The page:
Lightbulb Ideas

In A Sense of Place, 12. SOP 2.0 by Melvin2 Comments

As I read The Networking of Public Space, I look around and I the things I see happening confirm the suspicions that I read about in their writing. I was in 5th grade when I got my first phone. It was a flip phone, and that was the time when I was first introduced to the wonders and the horrors of technology. Things were much different. I didn’t even have any internet on it, and all I had on it was a few games like Tetris or other puzzle games. I also used to only have a limit of only 200 texts per month. But today, with my iPhone, if I have internet access, which I do, anywhere in America, I can access the whole web, watch youtube videos, download games, video call friends, and even order food and do homework on my phone. Things have completely changed from a few years ago. People didn’t use to have this kind of power. But today, we all carry this huge amount of power in our pockets. As technology continues developing this rapidly, it drives forward, leaving humans behind scrambling to adjust to a constantly changing and updating, new world.

One of the topics that Varnelis and Friedberg talk about in The Networking of Public Space are RFID tags. They talk about a future where RFID tags lead to a world where computing is literally everywhere. Although nowadays, computing is already kind of is everywhere. One chapter is labeled “the Coming Sentience of the World”. Although RFID’s are passive, they explain that these tags may continue to develop and expand to the point that even completely inanimate objects may start to have the ability to communicate and exchange data between other inanimate objects. They may start to collect data, and that this data would be too readily available for whoever wants to collect it. Already, things like stop lights are already collecting tons of data about us. In the future though, RFID tags may lead to a future where inanimate objects to the point of lightbulbs are sending data to things. This is because RFID tags can already be used to track people.

I find it kind of uncomfortable that this may happen in the near future. I do not want my light bulb to talk to for example any other things. My lightbulb should not be broadcasting data to the outside world without me being able to stop it. Already with smart homes and smart bulbs and Alexa, we can already see the technology developing towards that direction.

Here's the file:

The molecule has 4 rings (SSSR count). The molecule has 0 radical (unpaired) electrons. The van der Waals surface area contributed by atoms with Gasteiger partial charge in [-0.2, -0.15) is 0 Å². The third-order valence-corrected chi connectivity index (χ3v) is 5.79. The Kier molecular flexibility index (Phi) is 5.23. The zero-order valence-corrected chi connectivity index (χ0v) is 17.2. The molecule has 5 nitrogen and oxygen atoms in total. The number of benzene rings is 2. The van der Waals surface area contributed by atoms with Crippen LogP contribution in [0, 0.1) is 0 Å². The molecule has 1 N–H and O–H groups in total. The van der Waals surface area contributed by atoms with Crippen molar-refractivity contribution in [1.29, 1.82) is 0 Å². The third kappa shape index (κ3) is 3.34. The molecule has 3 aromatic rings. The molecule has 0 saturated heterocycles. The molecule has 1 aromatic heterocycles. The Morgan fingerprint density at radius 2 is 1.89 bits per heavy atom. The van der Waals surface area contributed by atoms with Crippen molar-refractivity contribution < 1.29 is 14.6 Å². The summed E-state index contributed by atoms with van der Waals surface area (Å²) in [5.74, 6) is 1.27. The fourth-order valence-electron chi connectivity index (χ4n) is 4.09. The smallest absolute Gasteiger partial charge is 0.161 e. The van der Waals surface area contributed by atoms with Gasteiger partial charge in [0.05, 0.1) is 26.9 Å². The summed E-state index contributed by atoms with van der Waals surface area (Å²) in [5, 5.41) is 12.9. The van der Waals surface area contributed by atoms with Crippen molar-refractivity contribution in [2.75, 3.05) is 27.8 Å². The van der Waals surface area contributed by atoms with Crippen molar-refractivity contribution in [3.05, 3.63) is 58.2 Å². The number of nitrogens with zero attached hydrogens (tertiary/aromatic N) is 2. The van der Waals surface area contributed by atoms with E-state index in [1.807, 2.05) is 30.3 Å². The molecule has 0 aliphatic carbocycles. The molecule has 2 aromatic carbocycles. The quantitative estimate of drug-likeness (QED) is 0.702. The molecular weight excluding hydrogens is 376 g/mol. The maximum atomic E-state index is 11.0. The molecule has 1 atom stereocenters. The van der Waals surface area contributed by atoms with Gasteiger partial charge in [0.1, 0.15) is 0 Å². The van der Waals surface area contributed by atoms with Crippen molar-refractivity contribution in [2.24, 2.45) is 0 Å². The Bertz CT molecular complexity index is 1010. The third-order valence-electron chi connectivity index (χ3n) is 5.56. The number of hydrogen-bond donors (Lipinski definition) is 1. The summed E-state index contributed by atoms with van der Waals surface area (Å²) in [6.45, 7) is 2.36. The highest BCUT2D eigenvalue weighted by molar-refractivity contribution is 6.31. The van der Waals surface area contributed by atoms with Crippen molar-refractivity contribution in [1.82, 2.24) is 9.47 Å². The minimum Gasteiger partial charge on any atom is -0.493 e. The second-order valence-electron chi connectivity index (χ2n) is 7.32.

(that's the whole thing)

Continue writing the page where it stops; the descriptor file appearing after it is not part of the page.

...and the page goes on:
So, if the world is headed towards that direction, which it currently is, we need to be more aware and careful of the dangers and nuances that this brings. Companies are getting more control, and more ways to collect data about us. Companies are also getting more ways to track and analyze the individuals that they now target. In order to now get overpowered by these companies, we need to have more knowledge of the dangers of this development and what it means for us.

We must worry about this because in this more connected and more connected world, things will get faster and faster, and we are going to lose touch with reality. I think this is dangerous, and can lead to more isolation in a way. If we aren’t careful, we’re going to be lost floating in space.


  1. Hi, Melvin, I relate to your fears quite a bit. However, not because it “can lead to more isolation”, but because it leads to an absolute lack of privacy. Big brother is, actually, watching over us. And this big brother is not the government (or maybe them too), it is the private sector and companies trying to get us to buy their products. When Alexa listens to our conversation, the machine knows that you “love that new coffee you bought, honey” and it will do its best to recommend that brand on your Amazon account. Uh oh, lets open our eyes! Thank you for your post. — A

  2. Hey Melvin! I feel like this is such an important point that you’re making! It’s interesting because I think that, in terms of development, having “smart objects” that are able to generate information and store/transmit it to other objects is brilliant for maintaining a functioning and responsive system on a city-wide (or global-wide, country-wide, household, neighborhood, etc) scale. A lot of the problems we have with waste, non-renewable energy, lack of clean drinking water, etc. are derived from systematic issues. Having the ability to generate this sort of feedback gives us the power to address issues on a large scale, and have a more informed understanding of what specifically needs to be targeted. BUT you are definitely right, I think it can be very isolating when all of the processes around you become automated, because it is then easy to relinquish the responsibility to understand how they work, and make sure that they are operating effectively, which in turn leads us to be less immersed in the world around us.

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